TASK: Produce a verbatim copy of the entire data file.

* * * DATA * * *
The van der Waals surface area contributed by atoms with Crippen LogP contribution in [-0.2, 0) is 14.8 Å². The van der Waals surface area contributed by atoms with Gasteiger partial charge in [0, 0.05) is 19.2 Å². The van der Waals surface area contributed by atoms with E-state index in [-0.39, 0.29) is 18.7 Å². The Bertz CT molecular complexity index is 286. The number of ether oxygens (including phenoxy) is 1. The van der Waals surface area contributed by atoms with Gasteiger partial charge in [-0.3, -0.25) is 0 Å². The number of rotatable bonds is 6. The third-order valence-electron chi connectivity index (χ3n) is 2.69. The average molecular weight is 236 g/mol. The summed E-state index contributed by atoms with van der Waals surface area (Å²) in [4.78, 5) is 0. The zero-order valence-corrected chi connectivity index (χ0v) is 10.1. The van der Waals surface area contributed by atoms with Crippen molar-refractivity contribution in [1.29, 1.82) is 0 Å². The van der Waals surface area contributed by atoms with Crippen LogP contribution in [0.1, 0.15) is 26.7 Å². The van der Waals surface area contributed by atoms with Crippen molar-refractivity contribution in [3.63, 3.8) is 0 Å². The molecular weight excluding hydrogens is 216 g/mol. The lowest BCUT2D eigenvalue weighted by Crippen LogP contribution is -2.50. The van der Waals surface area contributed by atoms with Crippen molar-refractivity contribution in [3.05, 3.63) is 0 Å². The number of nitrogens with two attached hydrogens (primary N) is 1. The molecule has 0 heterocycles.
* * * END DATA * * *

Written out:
The van der Waals surface area contributed by atoms with Crippen LogP contribution in [-0.2, 0) is 14.8 Å². The van der Waals surface area contributed by atoms with Gasteiger partial charge in [0, 0.05) is 19.2 Å². The van der Waals surface area contributed by atoms with E-state index in [-0.39, 0.29) is 18.7 Å². The Bertz CT molecular complexity index is 286. The number of ether oxygens (including phenoxy) is 1. The van der Waals surface area contributed by atoms with Gasteiger partial charge in [-0.3, -0.25) is 0 Å². The number of rotatable bonds is 6. The third-order valence-electron chi connectivity index (χ3n) is 2.69. The average molecular weight is 236 g/mol. The summed E-state index contributed by atoms with van der Waals surface area (Å²) in [4.78, 5) is 0. The zero-order valence-corrected chi connectivity index (χ0v) is 10.1. The van der Waals surface area contributed by atoms with Crippen molar-refractivity contribution in [1.29, 1.82) is 0 Å². The van der Waals surface area contributed by atoms with Crippen LogP contribution in [0.1, 0.15) is 26.7 Å². The van der Waals surface area contributed by atoms with Crippen molar-refractivity contribution in [3.63, 3.8) is 0 Å². The molecular weight excluding hydrogens is 216 g/mol. The lowest BCUT2D eigenvalue weighted by Crippen LogP contribution is -2.50. The van der Waals surface area contributed by atoms with Crippen molar-refractivity contribution in [3.05, 3.63) is 0 Å². The number of nitrogens with two attached hydrogens (primary N) is 1. The molecule has 0 heterocycles.